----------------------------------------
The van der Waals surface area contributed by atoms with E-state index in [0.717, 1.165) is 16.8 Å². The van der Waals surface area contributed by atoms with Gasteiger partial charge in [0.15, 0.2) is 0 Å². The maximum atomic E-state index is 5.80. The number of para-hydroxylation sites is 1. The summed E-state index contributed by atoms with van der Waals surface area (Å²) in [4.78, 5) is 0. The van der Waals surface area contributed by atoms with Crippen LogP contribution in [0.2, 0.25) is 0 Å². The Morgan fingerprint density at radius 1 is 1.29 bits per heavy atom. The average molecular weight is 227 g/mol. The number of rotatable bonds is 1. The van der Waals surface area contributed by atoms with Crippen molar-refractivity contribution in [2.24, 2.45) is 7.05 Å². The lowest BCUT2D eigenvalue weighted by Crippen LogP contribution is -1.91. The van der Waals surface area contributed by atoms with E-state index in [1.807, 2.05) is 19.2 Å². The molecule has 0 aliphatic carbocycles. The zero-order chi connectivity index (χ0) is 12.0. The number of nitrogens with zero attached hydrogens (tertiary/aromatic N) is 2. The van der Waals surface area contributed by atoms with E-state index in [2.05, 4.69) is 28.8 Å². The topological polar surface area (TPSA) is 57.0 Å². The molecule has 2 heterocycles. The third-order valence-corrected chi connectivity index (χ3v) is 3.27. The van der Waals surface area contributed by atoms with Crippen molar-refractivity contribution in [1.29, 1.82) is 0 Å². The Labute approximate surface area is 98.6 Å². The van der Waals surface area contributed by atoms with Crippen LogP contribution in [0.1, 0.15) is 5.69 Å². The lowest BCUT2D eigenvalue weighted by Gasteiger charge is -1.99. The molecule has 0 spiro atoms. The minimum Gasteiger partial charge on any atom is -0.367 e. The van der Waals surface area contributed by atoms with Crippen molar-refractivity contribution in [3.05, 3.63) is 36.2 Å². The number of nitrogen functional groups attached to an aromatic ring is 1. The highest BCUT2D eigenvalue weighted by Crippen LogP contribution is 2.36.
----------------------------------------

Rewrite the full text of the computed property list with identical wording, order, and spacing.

The van der Waals surface area contributed by atoms with E-state index in [0.717, 1.165) is 16.8 Å². The van der Waals surface area contributed by atoms with Gasteiger partial charge in [0.15, 0.2) is 0 Å². The maximum atomic E-state index is 5.80. The number of para-hydroxylation sites is 1. The summed E-state index contributed by atoms with van der Waals surface area (Å²) in [4.78, 5) is 0. The van der Waals surface area contributed by atoms with Crippen LogP contribution in [0.2, 0.25) is 0 Å². The Morgan fingerprint density at radius 1 is 1.29 bits per heavy atom. The average molecular weight is 227 g/mol. The number of rotatable bonds is 1. The van der Waals surface area contributed by atoms with Crippen molar-refractivity contribution in [2.24, 2.45) is 7.05 Å². The lowest BCUT2D eigenvalue weighted by Crippen LogP contribution is -1.91. The van der Waals surface area contributed by atoms with E-state index in [1.807, 2.05) is 19.2 Å². The molecule has 0 aliphatic carbocycles. The zero-order chi connectivity index (χ0) is 12.0. The number of nitrogens with zero attached hydrogens (tertiary/aromatic N) is 2. The van der Waals surface area contributed by atoms with E-state index in [2.05, 4.69) is 28.8 Å². The topological polar surface area (TPSA) is 57.0 Å². The molecule has 2 heterocycles. The third-order valence-corrected chi connectivity index (χ3v) is 3.27. The van der Waals surface area contributed by atoms with Crippen molar-refractivity contribution in [1.29, 1.82) is 0 Å². The Labute approximate surface area is 98.6 Å². The van der Waals surface area contributed by atoms with Crippen LogP contribution in [0.1, 0.15) is 5.69 Å². The lowest BCUT2D eigenvalue weighted by Gasteiger charge is -1.99. The molecule has 0 spiro atoms. The minimum Gasteiger partial charge on any atom is -0.367 e. The van der Waals surface area contributed by atoms with Crippen molar-refractivity contribution in [3.05, 3.63) is 36.2 Å². The number of nitrogen functional groups attached to an aromatic ring is 1. The highest BCUT2D eigenvalue weighted by Crippen LogP contribution is 2.36.